Facts: Mother and Father married and had three children. After nine years of marriage, they separated and never lived together as husband and wife following their separation.
Four years after their separation, Mother filed for divorce.
Almost two years after filing for divorce, Mother was tragically shot and killed in the line of duty as a police officer with the Memphis Police Department while serving a search warrant.
The children’s maternal grandmother filed a petition seeking to be appointed guardian for the children. Grandmother asserted that Father had a history of domestic abuse and had failed to pay child support or participate in the children’s lives for the past three years.
Father filed a counter-petition seeking guardianship of the children.
The trial court emphasized the proceeding was “not a custody proceeding” and, therefore, the trial court proceeded with a best interest analysis under the guardianship statutes at Tennessee Code § 34-2-101, et seq.
The trial court found Father had very little interaction with his children following his separation from Mother; that he received $30,000 following the death of Mother but failed to pay child support, instead opting to purchase an extended cab pickup truck; that he pleaded guilty to stalking and served 11 months in jail, and that he had a history of physical altercations with others. The trial court further found the maternal grandmother was not an appropriate guardian for the children.
Instead, the court determined that the children’s maternal grandfather — who did not even petition for guardianship — should be appointed guardian inasmuch as he had been a primary support giver for the children after Mother and Father separated.
On Appeal: The Court of Appeals reversed the trial court.
Father argued the trial court deprived him of his constitutional right to the care and custody of his children without first finding that he posed a substantial risk of harm to the children or is an unfit parent.
A parent has a fundamental liberty interest in making decisions concerning the care, custody, and control of his or her children.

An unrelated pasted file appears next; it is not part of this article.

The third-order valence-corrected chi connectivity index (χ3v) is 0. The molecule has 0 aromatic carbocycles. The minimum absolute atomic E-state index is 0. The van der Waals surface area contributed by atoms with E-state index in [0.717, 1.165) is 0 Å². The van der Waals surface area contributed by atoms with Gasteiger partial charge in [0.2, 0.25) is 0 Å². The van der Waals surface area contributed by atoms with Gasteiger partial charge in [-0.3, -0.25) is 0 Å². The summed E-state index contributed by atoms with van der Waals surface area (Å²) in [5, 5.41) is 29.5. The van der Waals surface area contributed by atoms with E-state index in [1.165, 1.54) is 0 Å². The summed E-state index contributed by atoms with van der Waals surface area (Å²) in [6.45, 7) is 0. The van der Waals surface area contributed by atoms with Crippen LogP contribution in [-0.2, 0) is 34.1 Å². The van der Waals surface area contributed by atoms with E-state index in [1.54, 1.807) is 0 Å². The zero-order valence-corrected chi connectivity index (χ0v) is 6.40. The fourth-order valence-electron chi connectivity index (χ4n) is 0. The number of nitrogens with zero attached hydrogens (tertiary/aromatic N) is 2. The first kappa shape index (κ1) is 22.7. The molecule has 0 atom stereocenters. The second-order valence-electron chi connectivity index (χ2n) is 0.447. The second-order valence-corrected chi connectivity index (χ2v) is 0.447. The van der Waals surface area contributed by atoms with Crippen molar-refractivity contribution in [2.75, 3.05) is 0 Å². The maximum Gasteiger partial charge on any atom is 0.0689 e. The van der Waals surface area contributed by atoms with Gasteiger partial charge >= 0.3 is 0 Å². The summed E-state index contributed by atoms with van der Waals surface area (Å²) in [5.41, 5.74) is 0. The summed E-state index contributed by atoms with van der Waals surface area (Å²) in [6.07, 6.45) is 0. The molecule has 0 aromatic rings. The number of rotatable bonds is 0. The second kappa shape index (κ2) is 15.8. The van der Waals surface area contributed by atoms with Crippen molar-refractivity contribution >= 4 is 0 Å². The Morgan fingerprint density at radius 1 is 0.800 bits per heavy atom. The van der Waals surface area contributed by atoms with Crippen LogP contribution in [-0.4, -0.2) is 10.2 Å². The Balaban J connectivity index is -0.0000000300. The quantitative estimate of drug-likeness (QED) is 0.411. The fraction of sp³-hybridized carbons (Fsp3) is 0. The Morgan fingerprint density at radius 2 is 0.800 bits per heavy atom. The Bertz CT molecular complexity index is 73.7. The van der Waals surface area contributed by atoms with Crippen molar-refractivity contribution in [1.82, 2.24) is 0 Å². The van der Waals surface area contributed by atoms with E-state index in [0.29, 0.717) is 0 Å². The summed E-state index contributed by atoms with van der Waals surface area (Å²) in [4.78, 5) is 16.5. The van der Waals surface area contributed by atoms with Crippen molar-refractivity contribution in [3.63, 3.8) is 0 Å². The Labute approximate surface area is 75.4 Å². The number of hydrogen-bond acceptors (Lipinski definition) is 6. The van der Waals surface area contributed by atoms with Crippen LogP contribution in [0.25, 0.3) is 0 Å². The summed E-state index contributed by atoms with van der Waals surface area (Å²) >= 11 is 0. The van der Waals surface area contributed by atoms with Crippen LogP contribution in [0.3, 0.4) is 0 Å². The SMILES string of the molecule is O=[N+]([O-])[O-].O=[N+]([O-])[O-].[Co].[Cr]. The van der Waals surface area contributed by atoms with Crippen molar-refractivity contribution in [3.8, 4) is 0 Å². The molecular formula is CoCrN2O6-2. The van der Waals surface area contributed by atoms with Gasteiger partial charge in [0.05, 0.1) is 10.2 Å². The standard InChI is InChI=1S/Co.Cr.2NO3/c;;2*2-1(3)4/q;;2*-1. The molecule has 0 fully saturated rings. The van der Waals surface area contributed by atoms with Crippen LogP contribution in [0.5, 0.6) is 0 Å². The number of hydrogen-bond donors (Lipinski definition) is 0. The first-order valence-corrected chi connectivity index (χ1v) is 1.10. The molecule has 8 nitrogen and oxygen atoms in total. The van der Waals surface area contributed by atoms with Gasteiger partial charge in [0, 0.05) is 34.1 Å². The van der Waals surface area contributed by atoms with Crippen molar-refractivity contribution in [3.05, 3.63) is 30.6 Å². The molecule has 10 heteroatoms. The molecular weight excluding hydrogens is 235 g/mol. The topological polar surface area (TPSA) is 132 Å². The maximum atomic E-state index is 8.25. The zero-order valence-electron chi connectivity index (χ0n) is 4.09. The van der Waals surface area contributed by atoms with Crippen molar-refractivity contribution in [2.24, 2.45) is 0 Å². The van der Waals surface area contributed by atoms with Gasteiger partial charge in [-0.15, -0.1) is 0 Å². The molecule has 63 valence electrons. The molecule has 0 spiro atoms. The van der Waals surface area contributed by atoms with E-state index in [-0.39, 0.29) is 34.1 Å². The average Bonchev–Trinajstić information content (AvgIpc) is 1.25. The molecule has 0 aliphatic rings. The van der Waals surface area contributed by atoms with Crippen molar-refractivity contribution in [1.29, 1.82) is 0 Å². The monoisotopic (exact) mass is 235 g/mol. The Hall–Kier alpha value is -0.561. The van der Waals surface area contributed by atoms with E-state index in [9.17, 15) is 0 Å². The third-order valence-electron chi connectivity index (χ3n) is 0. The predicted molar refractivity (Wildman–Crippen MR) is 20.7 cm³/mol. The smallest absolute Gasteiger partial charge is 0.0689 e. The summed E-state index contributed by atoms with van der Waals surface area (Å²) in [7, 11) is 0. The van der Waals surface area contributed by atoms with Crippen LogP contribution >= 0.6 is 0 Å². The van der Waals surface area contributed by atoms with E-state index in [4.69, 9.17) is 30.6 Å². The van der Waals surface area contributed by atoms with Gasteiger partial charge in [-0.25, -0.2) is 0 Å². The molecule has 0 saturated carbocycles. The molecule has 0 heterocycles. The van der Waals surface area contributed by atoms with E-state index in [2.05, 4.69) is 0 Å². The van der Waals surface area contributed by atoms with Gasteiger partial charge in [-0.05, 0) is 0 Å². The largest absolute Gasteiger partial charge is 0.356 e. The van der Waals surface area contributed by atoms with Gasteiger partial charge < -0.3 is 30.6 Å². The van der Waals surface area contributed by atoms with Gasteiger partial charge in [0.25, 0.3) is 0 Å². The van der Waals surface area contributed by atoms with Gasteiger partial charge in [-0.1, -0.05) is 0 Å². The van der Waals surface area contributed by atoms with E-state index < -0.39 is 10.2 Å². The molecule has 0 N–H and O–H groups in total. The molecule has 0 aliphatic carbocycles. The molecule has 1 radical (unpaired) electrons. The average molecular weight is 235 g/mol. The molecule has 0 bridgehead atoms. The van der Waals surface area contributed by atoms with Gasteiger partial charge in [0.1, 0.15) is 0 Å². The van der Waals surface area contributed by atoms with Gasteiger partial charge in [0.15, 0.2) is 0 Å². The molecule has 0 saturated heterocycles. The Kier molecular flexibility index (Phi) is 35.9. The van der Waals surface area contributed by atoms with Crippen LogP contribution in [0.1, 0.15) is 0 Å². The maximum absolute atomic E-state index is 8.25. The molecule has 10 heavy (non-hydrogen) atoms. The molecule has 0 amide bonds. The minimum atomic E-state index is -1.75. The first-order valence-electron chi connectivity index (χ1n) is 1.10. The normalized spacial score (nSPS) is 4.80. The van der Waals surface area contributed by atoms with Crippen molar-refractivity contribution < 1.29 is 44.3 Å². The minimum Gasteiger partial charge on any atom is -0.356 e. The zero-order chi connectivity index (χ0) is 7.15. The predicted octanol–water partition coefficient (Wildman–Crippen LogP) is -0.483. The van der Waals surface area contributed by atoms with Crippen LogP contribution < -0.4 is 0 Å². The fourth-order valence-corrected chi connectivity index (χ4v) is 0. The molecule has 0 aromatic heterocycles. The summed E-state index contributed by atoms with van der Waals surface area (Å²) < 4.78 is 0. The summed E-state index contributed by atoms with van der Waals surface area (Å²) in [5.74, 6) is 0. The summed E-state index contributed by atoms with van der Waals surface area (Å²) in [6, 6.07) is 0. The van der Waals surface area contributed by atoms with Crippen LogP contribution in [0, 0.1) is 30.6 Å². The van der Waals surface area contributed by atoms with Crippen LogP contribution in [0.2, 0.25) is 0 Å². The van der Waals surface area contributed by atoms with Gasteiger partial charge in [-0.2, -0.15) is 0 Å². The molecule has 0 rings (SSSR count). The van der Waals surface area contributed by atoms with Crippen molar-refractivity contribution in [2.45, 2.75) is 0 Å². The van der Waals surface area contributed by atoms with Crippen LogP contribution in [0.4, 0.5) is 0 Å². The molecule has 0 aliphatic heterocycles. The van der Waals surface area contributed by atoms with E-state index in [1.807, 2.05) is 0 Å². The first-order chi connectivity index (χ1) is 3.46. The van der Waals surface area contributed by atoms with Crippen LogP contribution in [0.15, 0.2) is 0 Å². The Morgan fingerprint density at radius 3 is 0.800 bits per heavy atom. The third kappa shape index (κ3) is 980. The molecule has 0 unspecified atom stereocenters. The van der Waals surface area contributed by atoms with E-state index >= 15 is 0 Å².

In disputes between a parent and a non-parent, parents are afforded a presumption of “superior parental rights.” Furthermore, these superior parental rights continue without interruption unless they parent consents to relinquish them, abandons the child, or forfeits parental rights by conduct that substantially harms the child.
Absent a finding of substantial harm, the deprivation of the custody of a child would result in an abridgment of the parent’s fundamental right to privacy protected by the United State and Tennessee Constitutions.
Accordingly, in a contest between a parent and a non-parent, a parent cannot be deprived of the custody of the child unless there has been a finding, after notice required by due process, of substantial harm to the child. Only then made court engage in a general “best interest of the child” evaluation in making a determination of custody.
While circumstances that constitute substantial harm are difficult to define precisely, Tennessee courts say the use of the modifier “substantial” indicates two things. First, it connotes a real hazard or danger that is not minor, trivial, or insignificant. Second, it indicates that the harm must be more than a theoretical possibility. While the harm need not be inevitable, it must be sufficiently probable to prompt a reasonable person to believe that the harm is more likely than not to occur.
After reviewing the record, the Court of Appeals reasoned:
We disagree with the trial court’s interpretation that appointing a guardian pursuant to Tennessee Code § 34-2-103 requires nothing more than a best interest analysis when the choice of guardian is between a biological parent and a non-parent. Where a parent is not appointed as the guardian of his or her children, that parent’s fundamental constitutional rights to the care, custody, and control of his or her children are implicated….
Here, the trial court failed to make an express finding that there was a risk of substantial harm to the children should Father be named their guardian. Therefore, we find that the trial court acted prematurely in awarding guardianship of Father’s  children . . . to Grandfather based solely on a best interests inquiry.
Accordingly, the trial court’s award of guardianship to the children’s maternal grandfather was reversed and the case remanded to the trial court for a determination of whether Father poses a risk of substantial harm to the children..
Information provided by K.O. Herston: Knoxville, Tennessee Divorce, Matrimonial and Family Law Attorney.